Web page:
Six metal pipes are integrated into the architecture within the gallery – creating new contexts, environmental and functional (for the object). Besides questioning confusion is it part of the building renovations or is it an artwork?

To listen, one has to place their ear on each pipe. Through engaging the audience in a phenomenal listening experience and allowing a direct interaction with the artwork.


Core of being - Challenge

Installation, performance


The way we move within the world is a combination of our body and our mind. Our actions and our thoughts define the place we are in those around us. There is another language that has not yet been identified in our movements. These two together strike a resonance with our ways of understanding and seeing.

Walking is a significant aspect of art practice and is a specific method of research into perception and experience. Walking as art practice becomes not just a pragmatic movement from A to B but allows us to examine the many untaken directions not just physically but mentally, socially, politically and geographically. For example, being cognizant of sight allows us to consider how a terrain may affect not only our movement but our reflections. To make us consider for example; how one walks, what conditions or protocols define the walk, how one sees the city through individual or group walks.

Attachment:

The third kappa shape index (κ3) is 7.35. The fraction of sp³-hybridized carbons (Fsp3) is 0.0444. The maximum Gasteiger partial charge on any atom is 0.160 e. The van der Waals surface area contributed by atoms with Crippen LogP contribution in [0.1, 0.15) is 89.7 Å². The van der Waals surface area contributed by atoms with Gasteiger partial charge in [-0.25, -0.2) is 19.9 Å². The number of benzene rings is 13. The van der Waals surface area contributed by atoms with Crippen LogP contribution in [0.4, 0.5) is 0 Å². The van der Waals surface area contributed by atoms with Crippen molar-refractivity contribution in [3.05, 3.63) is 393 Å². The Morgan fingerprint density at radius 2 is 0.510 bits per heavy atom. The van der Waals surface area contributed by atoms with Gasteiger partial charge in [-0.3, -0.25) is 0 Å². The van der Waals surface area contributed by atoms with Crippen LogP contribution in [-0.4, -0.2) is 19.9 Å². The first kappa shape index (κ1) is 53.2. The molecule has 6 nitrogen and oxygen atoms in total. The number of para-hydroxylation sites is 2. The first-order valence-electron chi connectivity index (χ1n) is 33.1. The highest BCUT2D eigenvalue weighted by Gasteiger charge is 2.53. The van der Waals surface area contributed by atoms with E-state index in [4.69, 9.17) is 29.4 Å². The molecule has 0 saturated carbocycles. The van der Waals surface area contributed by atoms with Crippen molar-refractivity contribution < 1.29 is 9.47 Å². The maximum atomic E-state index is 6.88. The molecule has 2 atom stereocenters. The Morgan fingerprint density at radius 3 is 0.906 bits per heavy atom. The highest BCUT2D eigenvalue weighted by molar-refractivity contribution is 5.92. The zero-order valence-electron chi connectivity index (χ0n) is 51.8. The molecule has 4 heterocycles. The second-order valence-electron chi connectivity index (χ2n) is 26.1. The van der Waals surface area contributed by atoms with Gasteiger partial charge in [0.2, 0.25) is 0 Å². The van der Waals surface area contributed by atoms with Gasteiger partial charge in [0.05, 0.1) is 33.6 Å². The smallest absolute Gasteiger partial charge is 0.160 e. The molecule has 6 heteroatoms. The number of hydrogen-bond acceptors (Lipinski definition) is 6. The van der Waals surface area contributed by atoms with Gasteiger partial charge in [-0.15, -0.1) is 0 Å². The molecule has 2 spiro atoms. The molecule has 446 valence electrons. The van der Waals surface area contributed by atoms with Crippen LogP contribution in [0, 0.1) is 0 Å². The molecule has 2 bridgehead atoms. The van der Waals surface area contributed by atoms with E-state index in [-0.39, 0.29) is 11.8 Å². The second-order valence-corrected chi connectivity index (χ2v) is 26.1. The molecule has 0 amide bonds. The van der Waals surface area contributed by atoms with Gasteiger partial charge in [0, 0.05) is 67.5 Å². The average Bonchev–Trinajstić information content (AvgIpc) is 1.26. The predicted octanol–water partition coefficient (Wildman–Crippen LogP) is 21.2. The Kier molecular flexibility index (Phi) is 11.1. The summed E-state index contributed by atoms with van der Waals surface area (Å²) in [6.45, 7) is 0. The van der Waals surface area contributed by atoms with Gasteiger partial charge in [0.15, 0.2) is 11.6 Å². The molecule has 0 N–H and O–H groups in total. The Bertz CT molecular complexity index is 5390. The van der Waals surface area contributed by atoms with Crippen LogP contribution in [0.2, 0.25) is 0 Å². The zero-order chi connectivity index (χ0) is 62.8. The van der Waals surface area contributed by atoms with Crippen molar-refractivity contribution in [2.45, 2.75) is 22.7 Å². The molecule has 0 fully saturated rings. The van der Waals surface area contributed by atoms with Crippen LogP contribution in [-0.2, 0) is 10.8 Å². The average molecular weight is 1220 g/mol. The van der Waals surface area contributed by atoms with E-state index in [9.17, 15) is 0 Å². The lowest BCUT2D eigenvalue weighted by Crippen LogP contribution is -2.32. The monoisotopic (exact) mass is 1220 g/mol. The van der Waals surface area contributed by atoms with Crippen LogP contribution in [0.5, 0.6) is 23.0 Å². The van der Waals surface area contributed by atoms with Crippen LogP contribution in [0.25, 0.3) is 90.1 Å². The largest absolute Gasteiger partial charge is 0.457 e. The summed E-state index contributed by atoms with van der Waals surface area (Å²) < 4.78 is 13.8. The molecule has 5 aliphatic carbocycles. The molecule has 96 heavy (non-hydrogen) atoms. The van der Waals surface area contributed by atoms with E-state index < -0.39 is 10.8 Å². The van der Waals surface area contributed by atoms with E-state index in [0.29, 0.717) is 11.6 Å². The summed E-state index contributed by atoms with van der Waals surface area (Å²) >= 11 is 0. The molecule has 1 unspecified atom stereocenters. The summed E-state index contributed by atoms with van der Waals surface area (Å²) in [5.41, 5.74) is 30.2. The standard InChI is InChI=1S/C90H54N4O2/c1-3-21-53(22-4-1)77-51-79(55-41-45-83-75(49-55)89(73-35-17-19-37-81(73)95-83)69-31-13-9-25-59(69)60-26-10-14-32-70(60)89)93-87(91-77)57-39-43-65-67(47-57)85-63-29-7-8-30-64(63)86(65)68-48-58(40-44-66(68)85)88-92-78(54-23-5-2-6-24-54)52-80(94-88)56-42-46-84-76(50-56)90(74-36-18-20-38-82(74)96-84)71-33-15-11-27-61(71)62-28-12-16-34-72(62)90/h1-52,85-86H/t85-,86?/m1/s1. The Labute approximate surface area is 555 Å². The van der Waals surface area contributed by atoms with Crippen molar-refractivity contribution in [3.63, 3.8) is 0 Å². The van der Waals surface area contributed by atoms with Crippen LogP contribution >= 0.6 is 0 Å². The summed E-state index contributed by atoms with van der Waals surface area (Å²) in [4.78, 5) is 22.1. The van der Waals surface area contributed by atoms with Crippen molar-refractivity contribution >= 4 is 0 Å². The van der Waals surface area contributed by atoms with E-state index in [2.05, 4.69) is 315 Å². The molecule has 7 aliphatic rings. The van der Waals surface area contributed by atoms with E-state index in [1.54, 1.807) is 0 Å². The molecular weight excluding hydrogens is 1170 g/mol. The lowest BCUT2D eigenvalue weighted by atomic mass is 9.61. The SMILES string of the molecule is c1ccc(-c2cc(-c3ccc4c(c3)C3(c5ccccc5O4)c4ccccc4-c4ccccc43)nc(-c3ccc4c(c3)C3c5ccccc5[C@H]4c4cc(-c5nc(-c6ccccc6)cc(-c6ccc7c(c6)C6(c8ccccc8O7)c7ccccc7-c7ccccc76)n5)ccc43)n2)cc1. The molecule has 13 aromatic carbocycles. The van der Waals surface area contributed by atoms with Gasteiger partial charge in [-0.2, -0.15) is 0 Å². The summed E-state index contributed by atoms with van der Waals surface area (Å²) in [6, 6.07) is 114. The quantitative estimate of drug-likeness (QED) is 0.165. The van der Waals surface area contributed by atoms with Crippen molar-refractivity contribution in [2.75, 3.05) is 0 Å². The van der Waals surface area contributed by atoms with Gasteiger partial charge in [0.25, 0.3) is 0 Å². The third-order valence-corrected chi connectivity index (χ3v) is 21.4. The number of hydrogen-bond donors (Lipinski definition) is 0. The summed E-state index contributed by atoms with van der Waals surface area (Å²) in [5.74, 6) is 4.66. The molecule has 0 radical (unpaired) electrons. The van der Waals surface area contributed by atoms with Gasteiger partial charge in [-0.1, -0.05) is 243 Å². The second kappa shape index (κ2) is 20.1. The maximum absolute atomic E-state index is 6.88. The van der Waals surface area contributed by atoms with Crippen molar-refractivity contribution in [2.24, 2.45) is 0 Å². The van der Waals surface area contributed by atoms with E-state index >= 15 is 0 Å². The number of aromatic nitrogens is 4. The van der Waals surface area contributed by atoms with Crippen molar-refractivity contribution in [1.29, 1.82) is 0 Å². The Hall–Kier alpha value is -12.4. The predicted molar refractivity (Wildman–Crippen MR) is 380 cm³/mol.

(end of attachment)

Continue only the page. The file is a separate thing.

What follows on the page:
During my stay in Florence, I had a lot of daily walks in the city. Where I observed the wild plants growing in every corner in the city, whether in a stone wall, between street asphalt, or in between stairs. They imposed their presence in diversity, different forms, non-prepared environments and occupied locations. As a walker, you would notice them as green colonies. Their consistency shaped their uniqueness, strength and ability to challenge geographical and environmental boundaries. Thus, they became a visual identity of Florence.

After I headed to my studio at Cite International des Arts, I transformed my studio into occupied locations. In an attempt to create a conversation between wild-growing plants in the city and barriers, as a metaphor of human movement and restrictions. Besides a visual conversation between alive plants and printed plant images.

Through using traffic cones and traffic tape, prints of wild plants of Florence, in addition to re-produce natural wild plant – wall installation out of white wall tile, as a continuity of wild-growing plants in tough environments. Along with the movement illustration book inspired by body movement, pace, and energy. Illustrated after a daily walk for 22 days in Paris, after arrival from Florence. 2016, (H.M)